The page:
Even well-managed, well, companies can mess in introducing new markets. But there are four important steps that all organizations can take to ensure that these failures are avoided and it is possible to re-enter markets. They are:
- read websites and blogs about the market
- talk to people who already know the market and its culture
- get started
- prepare the language limit
Step 1 – Read websites and blogs about the market  Before trading on a new market, read websites and blogs about the relevant market. Fortunately, websites and blogs are written about almost all of the world's markets, describing their history, culture, business ethics, key issues and local business strategy.
Step 2 – Talk To People Who Know The Market And Its Culture
Do not Refinance Your Bicycle. Talk to people who know the market and its culture before trying to enter it. Find people who have done business on the market or who knows the market. Let them tell you how business is done in the market, what traps to avoid and how to succeed. Ask them to share with you the necessary, but to them quite obvious, information you need to know about doing business in the market. Armed with such information, you will be in a better position to succeed internationally no matter what market you are in.
Step 3 – Walk
When you go to the markets you intend to go in, go for a walk. Take a stroll or car drive around the neighborhood. If you can, mystery-shop your customers and your competitors. If you keep your eyes and ears open you will be amazed at how much you can take from a simple short walk or drive.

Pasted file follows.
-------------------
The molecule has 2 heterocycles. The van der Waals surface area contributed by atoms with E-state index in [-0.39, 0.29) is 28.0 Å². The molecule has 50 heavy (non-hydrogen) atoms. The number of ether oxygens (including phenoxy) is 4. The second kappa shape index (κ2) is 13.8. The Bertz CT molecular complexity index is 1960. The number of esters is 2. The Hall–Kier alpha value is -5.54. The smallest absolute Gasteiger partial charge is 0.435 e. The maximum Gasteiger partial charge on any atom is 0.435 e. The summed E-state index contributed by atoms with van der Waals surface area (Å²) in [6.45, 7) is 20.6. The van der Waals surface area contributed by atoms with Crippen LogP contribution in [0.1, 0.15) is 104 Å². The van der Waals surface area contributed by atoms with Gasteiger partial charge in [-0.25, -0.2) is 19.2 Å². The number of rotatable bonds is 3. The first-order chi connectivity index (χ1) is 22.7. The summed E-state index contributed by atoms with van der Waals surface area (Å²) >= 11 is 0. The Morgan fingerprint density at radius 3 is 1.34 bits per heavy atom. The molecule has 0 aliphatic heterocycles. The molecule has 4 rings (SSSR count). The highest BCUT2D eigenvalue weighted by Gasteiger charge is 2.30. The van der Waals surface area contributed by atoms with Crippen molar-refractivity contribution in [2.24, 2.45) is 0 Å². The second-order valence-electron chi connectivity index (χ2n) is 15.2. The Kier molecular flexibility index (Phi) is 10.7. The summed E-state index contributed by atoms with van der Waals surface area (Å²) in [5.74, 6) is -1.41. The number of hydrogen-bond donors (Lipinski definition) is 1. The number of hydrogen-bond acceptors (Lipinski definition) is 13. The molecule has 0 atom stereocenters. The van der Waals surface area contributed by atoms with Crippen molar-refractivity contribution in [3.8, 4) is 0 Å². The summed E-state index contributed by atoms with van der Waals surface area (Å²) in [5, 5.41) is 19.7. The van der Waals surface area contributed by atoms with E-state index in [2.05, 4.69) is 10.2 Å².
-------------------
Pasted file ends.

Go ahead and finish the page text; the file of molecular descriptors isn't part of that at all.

To give just one obvious example, a few short walks in Tokyo left me a lot of things I had to know about everything from workflows and local clothing to roofing structures and building rules.
Step 4 – Prepare for Language Capture
English is very different from country to country and from market to market. (The same is true in Spanish, French, and other languages.) Be prepared for this language. Learn the local version of the language and learn local marketplace. It will show that you do not care about local culture.
Implementing Four Steps
While people change dramatically worldwide, I've found one that never changes. That's if you show people you do not care about business traditions and how they do business, they are much more likely to trust you and want to develop a business relationship with you. No matter what market you are entering the end, it's always the key to business success in promoting new markets.